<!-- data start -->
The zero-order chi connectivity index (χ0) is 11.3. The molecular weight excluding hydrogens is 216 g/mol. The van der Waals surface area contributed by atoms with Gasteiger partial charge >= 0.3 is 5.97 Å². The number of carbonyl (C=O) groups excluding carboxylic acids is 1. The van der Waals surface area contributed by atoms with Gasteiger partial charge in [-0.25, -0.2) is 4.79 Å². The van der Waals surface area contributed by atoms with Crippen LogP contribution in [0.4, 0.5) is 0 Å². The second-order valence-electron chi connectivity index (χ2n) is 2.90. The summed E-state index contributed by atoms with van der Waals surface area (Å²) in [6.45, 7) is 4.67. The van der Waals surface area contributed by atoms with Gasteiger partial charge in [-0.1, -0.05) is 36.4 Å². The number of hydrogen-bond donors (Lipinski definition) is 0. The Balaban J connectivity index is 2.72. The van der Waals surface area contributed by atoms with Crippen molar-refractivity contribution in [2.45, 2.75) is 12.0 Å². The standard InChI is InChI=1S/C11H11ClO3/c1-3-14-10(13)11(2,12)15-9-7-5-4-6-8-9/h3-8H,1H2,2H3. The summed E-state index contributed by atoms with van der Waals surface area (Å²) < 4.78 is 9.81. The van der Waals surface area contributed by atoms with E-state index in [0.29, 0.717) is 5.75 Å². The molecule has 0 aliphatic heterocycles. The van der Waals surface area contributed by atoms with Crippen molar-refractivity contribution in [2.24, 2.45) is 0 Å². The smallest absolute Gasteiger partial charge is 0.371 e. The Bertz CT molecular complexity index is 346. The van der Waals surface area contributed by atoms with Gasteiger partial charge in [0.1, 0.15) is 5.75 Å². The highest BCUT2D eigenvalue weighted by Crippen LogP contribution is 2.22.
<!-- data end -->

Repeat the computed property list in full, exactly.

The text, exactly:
The zero-order chi connectivity index (χ0) is 11.3. The molecular weight excluding hydrogens is 216 g/mol. The van der Waals surface area contributed by atoms with Gasteiger partial charge >= 0.3 is 5.97 Å². The number of carbonyl (C=O) groups excluding carboxylic acids is 1. The van der Waals surface area contributed by atoms with Gasteiger partial charge in [-0.25, -0.2) is 4.79 Å². The van der Waals surface area contributed by atoms with Crippen LogP contribution in [0.4, 0.5) is 0 Å². The second-order valence-electron chi connectivity index (χ2n) is 2.90. The summed E-state index contributed by atoms with van der Waals surface area (Å²) in [6.45, 7) is 4.67. The van der Waals surface area contributed by atoms with Gasteiger partial charge in [-0.1, -0.05) is 36.4 Å². The number of hydrogen-bond donors (Lipinski definition) is 0. The Balaban J connectivity index is 2.72. The van der Waals surface area contributed by atoms with Crippen molar-refractivity contribution in [2.45, 2.75) is 12.0 Å². The standard InChI is InChI=1S/C11H11ClO3/c1-3-14-10(13)11(2,12)15-9-7-5-4-6-8-9/h3-8H,1H2,2H3. The summed E-state index contributed by atoms with van der Waals surface area (Å²) < 4.78 is 9.81. The van der Waals surface area contributed by atoms with E-state index in [0.29, 0.717) is 5.75 Å². The molecule has 0 aliphatic heterocycles. The van der Waals surface area contributed by atoms with Crippen molar-refractivity contribution in [2.24, 2.45) is 0 Å². The smallest absolute Gasteiger partial charge is 0.371 e. The Bertz CT molecular complexity index is 346. The van der Waals surface area contributed by atoms with Gasteiger partial charge in [0.1, 0.15) is 5.75 Å². The highest BCUT2D eigenvalue weighted by Crippen LogP contribution is 2.22.